x Abu Dhabi, UAEMonday 22 January 2018

Childish neglect of safe driving habits

If even university students can't figure out that they should wear seat belts, it's time for more public education - and more law enforcement.

As any parent will tell you, small children go through a stage when they seem to think they are immortal. They haven't learnt fear and they will cheerfully stick a metal fork into a light socket, chase a ball onto the street or drink the drain cleaner you carelessly left within range under the sink.

As they traverse the preteen and teenage years, some young people acquire prudence slowly or only partially; many more learn most of life's rules but retain a few high-risk blind spots, especially when influenced by peer pressure or the norms of peer behaviour.

The most salient example of such foolishness - for we can call it nothing else - is that so many young adults persist in considering vehicle seat belts to be irredeemably "uncool". A survey reported yesterday in The National indicates that more than half of UAE university students - who should act like adults - do not routinely use belts.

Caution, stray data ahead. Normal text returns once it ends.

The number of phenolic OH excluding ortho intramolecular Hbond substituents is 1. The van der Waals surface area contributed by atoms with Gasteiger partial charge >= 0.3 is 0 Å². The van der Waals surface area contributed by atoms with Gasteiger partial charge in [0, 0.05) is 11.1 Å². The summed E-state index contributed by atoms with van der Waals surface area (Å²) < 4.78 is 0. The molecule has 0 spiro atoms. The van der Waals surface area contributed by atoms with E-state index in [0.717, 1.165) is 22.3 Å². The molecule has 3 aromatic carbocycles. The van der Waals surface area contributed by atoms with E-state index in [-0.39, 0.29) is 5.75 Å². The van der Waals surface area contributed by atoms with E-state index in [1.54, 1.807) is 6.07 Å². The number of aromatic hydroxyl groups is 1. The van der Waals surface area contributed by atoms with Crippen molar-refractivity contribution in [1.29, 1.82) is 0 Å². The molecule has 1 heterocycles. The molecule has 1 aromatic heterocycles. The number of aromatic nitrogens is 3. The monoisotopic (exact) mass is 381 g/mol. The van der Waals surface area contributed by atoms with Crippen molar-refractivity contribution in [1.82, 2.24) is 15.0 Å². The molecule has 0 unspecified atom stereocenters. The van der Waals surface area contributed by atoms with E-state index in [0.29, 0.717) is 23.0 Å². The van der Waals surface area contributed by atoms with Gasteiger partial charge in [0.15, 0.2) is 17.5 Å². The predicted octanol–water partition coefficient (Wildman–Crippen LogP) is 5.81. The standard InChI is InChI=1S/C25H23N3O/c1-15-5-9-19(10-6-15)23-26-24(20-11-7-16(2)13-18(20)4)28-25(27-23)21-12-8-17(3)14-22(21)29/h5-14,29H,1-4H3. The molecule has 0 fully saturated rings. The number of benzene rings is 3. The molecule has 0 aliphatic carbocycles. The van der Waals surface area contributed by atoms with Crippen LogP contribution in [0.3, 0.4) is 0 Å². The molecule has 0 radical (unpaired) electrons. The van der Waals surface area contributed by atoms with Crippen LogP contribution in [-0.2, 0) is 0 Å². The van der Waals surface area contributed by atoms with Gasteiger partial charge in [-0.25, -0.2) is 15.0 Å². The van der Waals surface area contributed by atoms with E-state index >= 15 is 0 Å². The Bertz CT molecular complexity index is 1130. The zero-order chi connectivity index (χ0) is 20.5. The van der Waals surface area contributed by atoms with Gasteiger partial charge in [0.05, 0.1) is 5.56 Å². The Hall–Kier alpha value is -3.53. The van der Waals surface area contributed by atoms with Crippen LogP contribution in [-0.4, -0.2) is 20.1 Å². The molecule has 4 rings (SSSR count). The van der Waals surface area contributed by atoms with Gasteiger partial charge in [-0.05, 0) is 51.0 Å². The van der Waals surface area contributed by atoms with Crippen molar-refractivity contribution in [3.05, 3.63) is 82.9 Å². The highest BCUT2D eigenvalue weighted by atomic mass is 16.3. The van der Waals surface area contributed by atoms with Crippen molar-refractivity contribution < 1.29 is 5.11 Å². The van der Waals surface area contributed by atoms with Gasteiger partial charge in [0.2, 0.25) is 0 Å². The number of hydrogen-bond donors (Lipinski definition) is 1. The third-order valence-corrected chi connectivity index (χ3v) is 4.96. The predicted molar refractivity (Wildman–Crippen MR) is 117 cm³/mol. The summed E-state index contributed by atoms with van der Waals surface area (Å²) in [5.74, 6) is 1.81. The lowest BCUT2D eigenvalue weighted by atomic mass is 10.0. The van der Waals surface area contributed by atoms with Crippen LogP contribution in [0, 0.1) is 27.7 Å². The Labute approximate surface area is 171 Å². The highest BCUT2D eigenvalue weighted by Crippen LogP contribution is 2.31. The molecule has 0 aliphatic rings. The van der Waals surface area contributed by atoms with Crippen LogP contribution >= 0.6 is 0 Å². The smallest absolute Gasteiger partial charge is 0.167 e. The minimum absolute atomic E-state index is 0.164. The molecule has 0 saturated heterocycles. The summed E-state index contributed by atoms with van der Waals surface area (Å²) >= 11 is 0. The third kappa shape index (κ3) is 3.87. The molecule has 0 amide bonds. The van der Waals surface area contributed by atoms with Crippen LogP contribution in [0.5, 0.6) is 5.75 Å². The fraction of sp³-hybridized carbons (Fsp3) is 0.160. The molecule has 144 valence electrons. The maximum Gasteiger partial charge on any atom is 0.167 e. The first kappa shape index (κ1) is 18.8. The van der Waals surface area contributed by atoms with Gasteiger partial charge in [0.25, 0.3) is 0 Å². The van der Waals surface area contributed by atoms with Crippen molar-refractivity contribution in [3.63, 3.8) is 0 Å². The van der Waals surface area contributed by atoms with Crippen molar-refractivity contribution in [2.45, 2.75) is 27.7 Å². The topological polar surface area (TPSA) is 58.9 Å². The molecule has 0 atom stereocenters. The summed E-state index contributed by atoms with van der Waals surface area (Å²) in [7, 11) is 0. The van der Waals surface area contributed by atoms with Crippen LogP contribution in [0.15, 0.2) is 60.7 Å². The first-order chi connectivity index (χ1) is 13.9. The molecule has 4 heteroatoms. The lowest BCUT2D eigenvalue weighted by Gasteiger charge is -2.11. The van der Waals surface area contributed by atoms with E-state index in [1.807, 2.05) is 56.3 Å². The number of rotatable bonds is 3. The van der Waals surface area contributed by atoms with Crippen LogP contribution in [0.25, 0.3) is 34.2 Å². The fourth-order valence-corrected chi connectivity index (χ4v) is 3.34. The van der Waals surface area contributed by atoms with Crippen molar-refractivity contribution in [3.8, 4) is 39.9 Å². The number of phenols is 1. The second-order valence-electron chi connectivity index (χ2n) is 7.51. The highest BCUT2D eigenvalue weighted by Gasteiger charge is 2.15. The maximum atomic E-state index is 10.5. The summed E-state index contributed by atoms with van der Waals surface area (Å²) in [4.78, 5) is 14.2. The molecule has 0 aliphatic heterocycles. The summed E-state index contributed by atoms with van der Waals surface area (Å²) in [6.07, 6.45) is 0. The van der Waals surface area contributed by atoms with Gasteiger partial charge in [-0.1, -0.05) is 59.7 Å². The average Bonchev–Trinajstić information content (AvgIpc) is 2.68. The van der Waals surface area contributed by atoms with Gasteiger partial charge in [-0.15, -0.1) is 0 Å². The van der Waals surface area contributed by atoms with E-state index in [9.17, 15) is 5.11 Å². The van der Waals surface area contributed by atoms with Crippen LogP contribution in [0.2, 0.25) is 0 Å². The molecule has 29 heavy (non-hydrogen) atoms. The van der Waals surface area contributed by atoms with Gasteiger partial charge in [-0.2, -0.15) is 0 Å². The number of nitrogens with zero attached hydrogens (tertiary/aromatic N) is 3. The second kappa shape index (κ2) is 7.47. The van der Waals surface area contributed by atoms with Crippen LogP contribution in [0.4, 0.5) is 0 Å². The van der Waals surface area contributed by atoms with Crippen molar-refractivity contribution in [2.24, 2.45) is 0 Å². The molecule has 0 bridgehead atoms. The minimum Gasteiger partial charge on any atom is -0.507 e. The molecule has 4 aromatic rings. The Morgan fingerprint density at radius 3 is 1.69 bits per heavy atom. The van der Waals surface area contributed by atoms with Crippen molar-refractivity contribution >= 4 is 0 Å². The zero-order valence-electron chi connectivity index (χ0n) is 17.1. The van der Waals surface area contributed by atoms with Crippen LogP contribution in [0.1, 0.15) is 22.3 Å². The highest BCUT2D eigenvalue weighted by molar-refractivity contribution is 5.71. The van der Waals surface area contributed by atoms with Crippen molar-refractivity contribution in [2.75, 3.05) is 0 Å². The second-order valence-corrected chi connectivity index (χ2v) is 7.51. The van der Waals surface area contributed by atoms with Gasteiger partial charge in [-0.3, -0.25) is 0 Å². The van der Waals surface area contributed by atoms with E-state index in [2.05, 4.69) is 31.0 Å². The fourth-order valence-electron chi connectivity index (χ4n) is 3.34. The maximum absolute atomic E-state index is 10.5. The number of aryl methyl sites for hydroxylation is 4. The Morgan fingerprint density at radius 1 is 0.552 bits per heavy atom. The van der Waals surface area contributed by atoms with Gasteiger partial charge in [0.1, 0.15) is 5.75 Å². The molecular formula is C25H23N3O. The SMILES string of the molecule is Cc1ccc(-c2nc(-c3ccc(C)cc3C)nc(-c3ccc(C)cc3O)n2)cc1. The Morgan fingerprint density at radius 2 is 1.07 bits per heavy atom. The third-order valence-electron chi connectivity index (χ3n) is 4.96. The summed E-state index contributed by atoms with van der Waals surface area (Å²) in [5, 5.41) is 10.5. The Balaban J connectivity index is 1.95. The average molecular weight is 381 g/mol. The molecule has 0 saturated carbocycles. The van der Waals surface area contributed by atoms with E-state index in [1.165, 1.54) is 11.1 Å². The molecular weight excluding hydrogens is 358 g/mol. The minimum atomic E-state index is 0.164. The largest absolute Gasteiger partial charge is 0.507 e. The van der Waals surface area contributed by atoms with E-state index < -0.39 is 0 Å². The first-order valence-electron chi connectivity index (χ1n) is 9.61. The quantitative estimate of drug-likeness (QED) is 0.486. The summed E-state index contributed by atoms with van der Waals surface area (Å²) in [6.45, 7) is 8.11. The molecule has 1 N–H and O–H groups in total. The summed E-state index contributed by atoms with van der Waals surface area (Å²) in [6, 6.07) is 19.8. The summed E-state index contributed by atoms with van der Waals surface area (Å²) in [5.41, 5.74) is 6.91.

Perhaps these students should be assigned to do a research paper on the statistics of road accidents and fatalities among drivers and passengers not wearing seat belts. Abu Dhabi traffic police figures show that in car accidents, seat belt use can reduce the chances of death by 45 per cent. The figures vary a little among studies in various jurisdictions, but virtually all research shows that the chance of death is reduced by 35 per cent or more. Also, injuries are less serious for seat-belt users.

Disdain for their own safety among young people who should know better is, road safety expert Dr Abdulilah Zineddin said, in part the fault of parents. "It is because these kids did not grow up learning from day one the importance of seat belts," Dr Zineddin said. "Parents, schools and the Government all have a huge role to play."

Government has a dual role in this: public education campaigns, in the form of television, online and other advertising aimed at young people, should become ubiquitous. At the same time, enforcement of the existing law ought to be greatly intensified.

Federal law now requires drivers, and only drivers, to buckle up. But by the end of this year, officials say, everyone in a vehicle will have to use seat belts. In theory a driver can get four black points for driving unbelted, but in practice we have heard of few cases of this penalty.

Students, and everyone else, must get the message: seat belts save lives.